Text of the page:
The plot revolves around teenager Bella Swan, who moves to the Washington town of Forks and enrols in the local school where she meets Edward Cullen and his family. After the alluring and mysterious Edward saves Bella’s life from a traffic accident using superhuman abilities, he admits that he and the other Cullens are vampires. This, however, does not prevent Bella from pursuing a romantic relationship with the undead dreamboy.
Despite finding great popularity with its target demographic, Twilight earned a place in the popular consciousness as the book that defanged vampires. It achieved particular infamy for introducing the idea that vampires sparkle in daylight – although, in fairness, this arises more from the questionable special effects of the film version. In the novel, the characteristic is a fairly imaginative addition to the vampire mythos that receives a logical explanation (vampires shimmer so as to attract prey, rather like an angler fish’s lure) and is described in reasonably effective terms. Nor, indeed, are the novel’s vampires entirely bloodless.
A major aspect of Edward’s character is his urge to feed on Bella, which he agonises over as he forces himself to keep it in check. “It’s not only your company I crave”, he says; “Never forget I am more dangerous to you than I am to anyone else.” At one point he compares himself to a recovering alcoholic who can resist stale beer, but who – after meeting Bella – is now confronted with the aroma of “the rarest, finest cognac”. The story also includes vampires of a more conventionally menacing sort, when Edward must defend Bella from a gang of sadistic hunters; in a variation on the white hat/black hat convention of old Westerns, the two stripes of vampire are distinguished by eye colour: golden yellow for good vampires, red for the villains. But despite all of this, it is hard to deny that the novel offers a fundamentally suburbanised vision of vampiredom.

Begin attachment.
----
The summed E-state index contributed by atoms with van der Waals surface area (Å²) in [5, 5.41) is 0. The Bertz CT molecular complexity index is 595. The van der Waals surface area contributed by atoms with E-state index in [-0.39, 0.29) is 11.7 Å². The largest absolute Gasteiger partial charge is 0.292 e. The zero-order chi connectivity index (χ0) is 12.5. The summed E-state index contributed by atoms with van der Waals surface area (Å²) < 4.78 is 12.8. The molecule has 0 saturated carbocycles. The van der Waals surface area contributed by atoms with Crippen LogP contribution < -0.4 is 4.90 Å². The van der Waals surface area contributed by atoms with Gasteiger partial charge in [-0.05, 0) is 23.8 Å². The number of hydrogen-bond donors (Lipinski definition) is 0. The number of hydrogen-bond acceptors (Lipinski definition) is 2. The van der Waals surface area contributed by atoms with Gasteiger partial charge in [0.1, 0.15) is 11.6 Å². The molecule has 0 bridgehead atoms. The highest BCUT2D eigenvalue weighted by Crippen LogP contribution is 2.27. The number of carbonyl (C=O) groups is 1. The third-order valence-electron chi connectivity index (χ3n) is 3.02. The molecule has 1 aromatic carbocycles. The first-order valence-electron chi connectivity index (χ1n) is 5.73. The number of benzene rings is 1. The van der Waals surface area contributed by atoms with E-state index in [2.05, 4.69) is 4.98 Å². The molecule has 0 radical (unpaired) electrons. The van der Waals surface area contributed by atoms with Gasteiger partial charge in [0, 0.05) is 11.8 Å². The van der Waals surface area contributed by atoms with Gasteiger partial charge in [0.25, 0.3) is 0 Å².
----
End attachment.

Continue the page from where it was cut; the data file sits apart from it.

The idea of vampires secretly living among us has obvious potential for humour, hence why many of the best-known treatments of the premise have been comedies – television’s The Munsters (1964-6) being one of many examples. Because of this, any writer exploring the idea in a non-comedic context will be faced with what might be termed the Munsters factor: the inherent silliness of the vampires-among-us concept.
Different writers have come up with different ways of coping with this. In Interview with the Vampire, Anne Rice dodges the issue by using the modern-day sequences merely as a framing device for a series of period pieces written with old-fashioned formality. In Sunglasses After Dark, any humour becomes part of Nancy Collins’ punkish authorial voice, a sarcastic smirk never far from the narrator’s lips. And in Buffy the Vampire Slayer, Joss Whedon’s self-referential humour is all part of the appeal.
But Twilight shows no awareness whatsoever that the Munsters factor is even a problem. There appears to be no conscious irony or humour when Bella enthuses over the fact that her new vampire friends drive a cool car; instead, the vampires are portrayed as being almost as natural a facet of the novel’s suburban setting as the corner shop or high school.
Edward Cullen marks an additional stage in what had become a rather convoluted evolution for vampires. John Polidori caricatured Lord Byron to create the archetypal vampire, the dark but fascinating man whom younger men look up to – and women give their lives to. Bram Stoker warped this figure into an aged, henpecked predator. Anne Rice reinvented him as a queer rebel, less Lord Byron and more Oscar Wilde. Then, in Stephenie Meyer’s hands, the Byronic vampire became a well-meaning smalltown boy who simply needed to keep his hormones in check.
But Meyer’s target audience cared little about how Edward matched up with previous iterations of this literary archetype: they merely wanted an escapist romance with a touch of the macabre, and Twilight catered to this desire. The novel was a runaway success, prompting Meyer to write sequels that expanded her world (the most notable addition being, inevitably, werewolves) and inspire sundry other writers to get in on the paranormal romance action.
While detractors may have hailed Twilight as the last gleaming of vampire fiction, the reality is that the genre continued to flourish in the following decade. The final post in this series will take a look at the many varieties of vampire to haunt the pages (and MOBI files) of books published during the 2010s…